Captive witness, p.1
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       Captive Witness, p.1

           Carolyn Keene
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Captive Witness

  Table of Contents

  Title Page

  Copyright Page

  Chapter 1 - Airport Trouble

  Chapter 2 - The Shaking Bus

  Chapter 3 - The Mozart Lecture

  Chapter 4 - Mysterious Interference

  Chapter 5 - An Unpleasant Invitation

  Chapter 6 - Kidnapped!

  Chapter 7 - Hazardous Ride

  Chapter 8 - Danger in the Alps

  Chapter 9 - The Alpine Prison

  Chapter 10 - Amphibian on Wheels

  Chapter 11 - Wild-Goose Chase

  Chapter 12 - Captive Witness

  Chapter 13 - The Stricken Messenger

  Chapter 14 - The Terrible Truth

  Chapter 15 - Perilous Plan

  Chapter 16 - The Shoppers’ Ploy

  Chapter 17 - Freedom Props

  Chapter 18 - A Hero Arrives

  Chapter 19 - Across the Frontier

  Chapter 20 - Herr Gutterman Unmasked

  WHEN trouble begins to plague a student tour through Europe, Nancy and her friends discover that their leader, Emerson College professor Raymond Bagley, is on a secret mission—to transfer ten refugee children from an iron curtain country to freedom!

  Before the mission is completed, Nancy receives an urgent message from her father concerning a missing entry in a foreign film festival. A series of adventures reveals that the theft was the crafty ploy of an enemy government to foil Dr. Bagley’s plan.

  Undaunted and equally clever, Nancy pursues an intriguing clue found in an Emerson student’s wheelchair and finds herself in great danger!

  The scanning, uploading, and distribution of this book via the Internet or via any other means without the permission of the publisher is illegal and punishable by law. Please purchase only authorized electronic editions, and do not participate in or encourage electronic piracy of copyrighted materials. Your support of the author’s rights is appreciated.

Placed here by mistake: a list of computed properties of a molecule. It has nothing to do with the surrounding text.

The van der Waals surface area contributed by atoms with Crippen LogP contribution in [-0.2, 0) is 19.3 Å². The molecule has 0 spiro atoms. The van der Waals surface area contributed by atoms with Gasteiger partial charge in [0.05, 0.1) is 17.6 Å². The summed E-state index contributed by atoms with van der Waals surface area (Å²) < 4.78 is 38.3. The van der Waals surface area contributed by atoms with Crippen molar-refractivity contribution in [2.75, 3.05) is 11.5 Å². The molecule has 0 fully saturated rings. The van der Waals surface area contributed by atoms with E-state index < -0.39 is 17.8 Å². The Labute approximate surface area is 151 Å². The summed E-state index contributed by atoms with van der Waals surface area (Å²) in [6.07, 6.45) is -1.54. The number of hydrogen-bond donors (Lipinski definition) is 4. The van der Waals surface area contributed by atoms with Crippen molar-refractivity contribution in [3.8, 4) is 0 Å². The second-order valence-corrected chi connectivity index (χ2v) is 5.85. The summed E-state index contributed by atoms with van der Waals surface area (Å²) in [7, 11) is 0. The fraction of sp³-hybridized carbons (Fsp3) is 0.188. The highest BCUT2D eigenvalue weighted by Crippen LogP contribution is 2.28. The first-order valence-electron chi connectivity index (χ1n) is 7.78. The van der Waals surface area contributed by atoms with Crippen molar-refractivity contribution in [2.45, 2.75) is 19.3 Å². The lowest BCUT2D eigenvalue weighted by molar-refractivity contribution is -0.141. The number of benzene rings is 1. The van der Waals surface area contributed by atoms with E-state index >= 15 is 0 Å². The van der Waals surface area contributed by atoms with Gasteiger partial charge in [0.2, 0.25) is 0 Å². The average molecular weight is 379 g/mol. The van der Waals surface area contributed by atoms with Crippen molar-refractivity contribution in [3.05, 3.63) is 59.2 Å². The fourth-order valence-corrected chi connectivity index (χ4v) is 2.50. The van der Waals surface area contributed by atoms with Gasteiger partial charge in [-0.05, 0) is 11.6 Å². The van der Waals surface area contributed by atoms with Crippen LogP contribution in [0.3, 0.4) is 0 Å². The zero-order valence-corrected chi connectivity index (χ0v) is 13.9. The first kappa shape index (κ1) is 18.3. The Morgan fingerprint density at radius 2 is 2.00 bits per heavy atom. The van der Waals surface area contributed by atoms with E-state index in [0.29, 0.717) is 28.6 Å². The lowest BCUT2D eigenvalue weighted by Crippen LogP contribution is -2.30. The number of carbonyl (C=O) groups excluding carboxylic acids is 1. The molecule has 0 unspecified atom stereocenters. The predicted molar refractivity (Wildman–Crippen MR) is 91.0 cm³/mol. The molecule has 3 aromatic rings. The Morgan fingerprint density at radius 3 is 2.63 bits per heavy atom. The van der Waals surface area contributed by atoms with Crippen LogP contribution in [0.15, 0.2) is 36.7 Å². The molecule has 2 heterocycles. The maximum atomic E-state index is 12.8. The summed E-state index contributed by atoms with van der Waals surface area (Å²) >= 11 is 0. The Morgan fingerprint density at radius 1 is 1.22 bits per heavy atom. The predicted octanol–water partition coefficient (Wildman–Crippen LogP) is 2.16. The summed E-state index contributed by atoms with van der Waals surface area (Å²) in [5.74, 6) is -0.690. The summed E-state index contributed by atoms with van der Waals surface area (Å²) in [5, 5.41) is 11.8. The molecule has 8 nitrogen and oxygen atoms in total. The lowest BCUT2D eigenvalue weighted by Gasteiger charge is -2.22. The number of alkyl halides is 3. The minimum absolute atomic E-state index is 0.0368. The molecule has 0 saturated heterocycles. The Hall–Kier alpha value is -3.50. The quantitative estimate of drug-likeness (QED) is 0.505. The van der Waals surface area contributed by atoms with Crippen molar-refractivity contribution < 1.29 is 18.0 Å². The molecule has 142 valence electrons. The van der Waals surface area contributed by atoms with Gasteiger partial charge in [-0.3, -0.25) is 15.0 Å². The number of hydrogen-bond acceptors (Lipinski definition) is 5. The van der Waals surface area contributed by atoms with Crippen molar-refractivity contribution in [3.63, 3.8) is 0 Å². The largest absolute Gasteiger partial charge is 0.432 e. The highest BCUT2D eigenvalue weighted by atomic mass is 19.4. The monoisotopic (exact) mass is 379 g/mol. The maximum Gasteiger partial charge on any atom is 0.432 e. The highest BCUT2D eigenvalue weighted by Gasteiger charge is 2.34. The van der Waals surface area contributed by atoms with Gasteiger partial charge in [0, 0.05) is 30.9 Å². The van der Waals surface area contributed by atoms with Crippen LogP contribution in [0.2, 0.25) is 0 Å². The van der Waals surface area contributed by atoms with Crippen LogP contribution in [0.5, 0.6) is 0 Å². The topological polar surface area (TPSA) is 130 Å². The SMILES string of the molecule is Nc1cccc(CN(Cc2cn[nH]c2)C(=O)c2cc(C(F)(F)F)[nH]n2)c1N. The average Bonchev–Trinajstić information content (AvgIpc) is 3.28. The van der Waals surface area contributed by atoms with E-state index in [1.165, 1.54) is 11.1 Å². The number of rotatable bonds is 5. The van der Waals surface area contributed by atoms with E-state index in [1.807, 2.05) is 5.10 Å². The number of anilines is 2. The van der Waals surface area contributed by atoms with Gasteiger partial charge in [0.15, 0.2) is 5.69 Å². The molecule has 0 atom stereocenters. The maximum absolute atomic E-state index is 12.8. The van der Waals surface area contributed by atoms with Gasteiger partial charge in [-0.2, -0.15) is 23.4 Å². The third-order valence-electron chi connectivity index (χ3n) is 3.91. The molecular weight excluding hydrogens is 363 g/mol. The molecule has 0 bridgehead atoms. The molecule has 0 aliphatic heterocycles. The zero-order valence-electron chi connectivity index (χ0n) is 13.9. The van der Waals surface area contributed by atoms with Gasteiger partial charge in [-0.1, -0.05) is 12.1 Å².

Copyright © 1981 by Simon & Schuster, Inc. All rights reserved. Published in 2005 by Grosset & Dunlap, a division of Penguin Young Readers Group, 345 Hudson Street, New York, New York 10014. NANCY DREW MYSTERY STORIES® is a registered trademark of Simon & Schuster, Inc. GROSSET & DUNLAP is a trademark of Penguin Group (USA) Inc. S.A.

  eISBN : 978-1-101-07765-8


  Airport Trouble

  Nancy Drew brushed a strand of titian hair out of her eyes and patted it back into place as she stood in the Munich, Germany, airline terminal reading a cablegram.











  As he had so often, Carson Drew was calling on the detective skills of his eighteen-year-old daughter on behalf of one of his legal clients. This time, by coincidence, the mystery involved the final destination of Nancy’s tour group, the city of Vienna.

  The trip was being sponsored by Emerson College which her special friend, Ned Nickerson, attended along with two other freshmen who frequently dated Nancy’s closest companions, Bess Marvin and George Fayne. As soon as the girls heard about the Austrian tour, they arranged to join it.

  “I hope you’re holding good news,” Ned said, as he joined Nancy on the edge of a crowd of happy students milling around Professor Raymond Bagley, the college tour leader.

  Ned was Nancy’s most ardent admirer and she couldn’t resist teasing in reply. “Well, I don’t know if you’ll think it’s good news or not, but Dad’s just assigned me to another case and I may have to leave the tour for a few days.”

  Ned groaned. “Not another mystery?” Then he brightened. “On the other hand, maybe I can go with you on this one?”

  Before Nancy could answer, Dr. Bagley’s voice was heard. “All right. Everybody here? Anybody missing, speak up.” The professor with his shock of unruly brown hair and his oversize, brown-rimmed glasses gave the appearance of a happy owl.

  He had no trouble seeing everyone in his group since he was almost six feet, six inches tall, though slightly stooped from more than twenty years spent leaning down trying to hear what was going on in his classroom.

  Nancy waved to get Professor Bagley’s attention. “Two of them are missing, sir, as usual,” she called, her blue eyes twinkling.